I then used the FeeBMD Index of birth registrations to look for a Doreen N. Sewell born somewhere in Derbyshire between 1910 and 1930 (assuming that she was in her 30s or early 40s at the time of her marriage. Finding one whose birth was registered in the Belper R.D. in the September Quarter of 1919 (Dordy would have been thirty-nine years old when whe was married), and whose mother's maiden name was NEALE, I was able to search for potential siblings. Indeed there were at least five Sewell sisters (shown above) including, conveniently, the youngest named Lily V.

Image © and collection of Brett Payne

Unfortunately, searching the FreeBMD marriage index for marriages for a Lily V. Sewell, even without any constraining dates or location, produced not a single hit. However, bearing in mind that her wedding would probably also have taken place in the 1950s (or thereabouts), we already known the coverage for that decade is patchy (we hit lucky with 1959).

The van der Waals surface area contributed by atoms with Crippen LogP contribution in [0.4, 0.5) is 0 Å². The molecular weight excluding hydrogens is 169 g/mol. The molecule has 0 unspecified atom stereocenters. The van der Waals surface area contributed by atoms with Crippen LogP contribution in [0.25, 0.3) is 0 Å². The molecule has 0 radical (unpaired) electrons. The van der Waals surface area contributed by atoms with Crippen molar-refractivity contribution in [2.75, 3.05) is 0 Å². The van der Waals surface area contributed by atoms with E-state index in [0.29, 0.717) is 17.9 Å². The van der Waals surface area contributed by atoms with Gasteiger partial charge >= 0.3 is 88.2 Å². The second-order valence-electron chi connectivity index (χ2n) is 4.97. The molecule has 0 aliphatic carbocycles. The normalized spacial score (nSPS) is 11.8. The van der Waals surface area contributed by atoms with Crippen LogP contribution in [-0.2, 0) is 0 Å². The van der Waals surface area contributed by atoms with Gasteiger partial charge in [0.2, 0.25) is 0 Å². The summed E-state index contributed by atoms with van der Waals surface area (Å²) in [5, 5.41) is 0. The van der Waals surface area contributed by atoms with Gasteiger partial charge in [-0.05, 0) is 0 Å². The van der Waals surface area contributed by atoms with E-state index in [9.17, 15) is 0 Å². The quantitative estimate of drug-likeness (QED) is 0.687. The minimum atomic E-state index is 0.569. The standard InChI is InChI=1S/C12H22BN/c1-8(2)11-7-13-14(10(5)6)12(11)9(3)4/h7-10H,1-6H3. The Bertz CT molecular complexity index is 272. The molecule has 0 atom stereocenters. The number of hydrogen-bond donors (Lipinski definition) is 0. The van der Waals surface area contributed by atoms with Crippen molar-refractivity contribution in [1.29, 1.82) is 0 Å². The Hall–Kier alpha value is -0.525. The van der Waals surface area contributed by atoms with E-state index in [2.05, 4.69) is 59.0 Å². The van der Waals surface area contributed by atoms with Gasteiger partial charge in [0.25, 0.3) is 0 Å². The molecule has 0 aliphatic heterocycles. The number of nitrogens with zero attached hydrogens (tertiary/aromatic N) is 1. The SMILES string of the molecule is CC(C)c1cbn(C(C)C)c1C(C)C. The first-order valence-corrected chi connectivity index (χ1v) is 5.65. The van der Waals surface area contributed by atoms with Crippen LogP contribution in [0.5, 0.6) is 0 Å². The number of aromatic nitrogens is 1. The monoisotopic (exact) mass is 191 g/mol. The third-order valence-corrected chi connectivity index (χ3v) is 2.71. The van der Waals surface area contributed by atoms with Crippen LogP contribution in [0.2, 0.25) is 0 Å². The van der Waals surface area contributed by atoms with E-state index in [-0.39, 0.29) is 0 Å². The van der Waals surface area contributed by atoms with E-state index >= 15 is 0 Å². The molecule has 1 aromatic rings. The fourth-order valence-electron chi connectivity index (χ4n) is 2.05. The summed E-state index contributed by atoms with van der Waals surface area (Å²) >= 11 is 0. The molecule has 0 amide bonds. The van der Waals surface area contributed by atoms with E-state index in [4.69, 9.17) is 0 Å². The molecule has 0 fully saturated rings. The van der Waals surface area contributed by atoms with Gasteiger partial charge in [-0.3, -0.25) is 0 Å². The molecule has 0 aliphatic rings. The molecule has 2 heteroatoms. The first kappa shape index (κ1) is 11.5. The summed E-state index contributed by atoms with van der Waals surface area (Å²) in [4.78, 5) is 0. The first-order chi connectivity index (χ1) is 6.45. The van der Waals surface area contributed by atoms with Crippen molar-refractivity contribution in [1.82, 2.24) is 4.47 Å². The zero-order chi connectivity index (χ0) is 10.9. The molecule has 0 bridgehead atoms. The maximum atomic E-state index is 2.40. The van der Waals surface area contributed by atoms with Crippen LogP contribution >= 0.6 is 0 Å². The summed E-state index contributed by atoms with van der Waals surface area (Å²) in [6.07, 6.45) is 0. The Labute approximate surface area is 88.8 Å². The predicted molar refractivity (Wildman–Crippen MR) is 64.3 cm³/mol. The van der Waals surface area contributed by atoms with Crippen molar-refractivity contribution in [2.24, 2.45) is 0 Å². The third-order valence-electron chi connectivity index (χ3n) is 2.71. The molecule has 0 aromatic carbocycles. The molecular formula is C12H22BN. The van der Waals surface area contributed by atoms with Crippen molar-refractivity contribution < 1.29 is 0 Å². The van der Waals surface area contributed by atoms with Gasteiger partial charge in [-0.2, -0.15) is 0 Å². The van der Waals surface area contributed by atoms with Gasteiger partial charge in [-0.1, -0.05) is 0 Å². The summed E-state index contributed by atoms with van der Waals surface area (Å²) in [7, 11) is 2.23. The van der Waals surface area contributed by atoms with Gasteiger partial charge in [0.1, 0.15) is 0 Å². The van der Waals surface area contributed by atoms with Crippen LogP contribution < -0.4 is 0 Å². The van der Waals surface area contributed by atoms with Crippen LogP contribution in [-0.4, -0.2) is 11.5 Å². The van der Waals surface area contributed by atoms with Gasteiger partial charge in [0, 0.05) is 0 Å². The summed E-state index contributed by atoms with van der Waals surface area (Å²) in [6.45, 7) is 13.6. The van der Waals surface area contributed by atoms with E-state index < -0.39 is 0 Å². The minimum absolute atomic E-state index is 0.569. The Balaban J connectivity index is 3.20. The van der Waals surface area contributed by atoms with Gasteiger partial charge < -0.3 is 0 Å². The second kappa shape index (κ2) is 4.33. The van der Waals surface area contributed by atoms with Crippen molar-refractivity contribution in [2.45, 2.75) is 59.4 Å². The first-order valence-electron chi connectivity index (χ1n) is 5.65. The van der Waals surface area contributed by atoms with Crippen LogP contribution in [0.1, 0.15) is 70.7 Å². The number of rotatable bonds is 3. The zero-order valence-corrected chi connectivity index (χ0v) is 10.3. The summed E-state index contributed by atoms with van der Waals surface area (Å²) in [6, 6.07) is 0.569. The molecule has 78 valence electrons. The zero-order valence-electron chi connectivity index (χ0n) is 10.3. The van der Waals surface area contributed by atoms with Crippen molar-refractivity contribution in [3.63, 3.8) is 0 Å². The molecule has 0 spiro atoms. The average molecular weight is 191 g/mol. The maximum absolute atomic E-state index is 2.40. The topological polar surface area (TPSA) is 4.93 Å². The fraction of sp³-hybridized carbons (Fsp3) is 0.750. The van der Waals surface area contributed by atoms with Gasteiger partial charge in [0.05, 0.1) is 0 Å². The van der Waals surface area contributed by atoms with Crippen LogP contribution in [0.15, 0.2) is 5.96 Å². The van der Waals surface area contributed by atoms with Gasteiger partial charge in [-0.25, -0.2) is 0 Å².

I therefore turned to the comprehensive subscriber-only Ancestry database, which was far more successful, turning up a marriage for Lily V. Sewell and Albert H. Young in the Woolwich R.D. (Kent) from the September Quarter of 1952. Lily was apparently married six or seven years earlier than her older sister, when she was thirty-two years old.

Image © and collection of Brett Payne

The photograph of the happy couple signing the register was of fairly decent quality, so I tried some digital manipulation of a detailed scan (click image above for a more detailed version), in an attempt to decipher the handwriting in the register. Unfortunately, while I think I can make out the name, Lily Victoria Sewell, that's about the extent of it. I sadly haven't been able to determine the name of the parish church, but it is likely to be in one of the parishes of Charlton, Kidbrooke, Plumstead or Woolwich.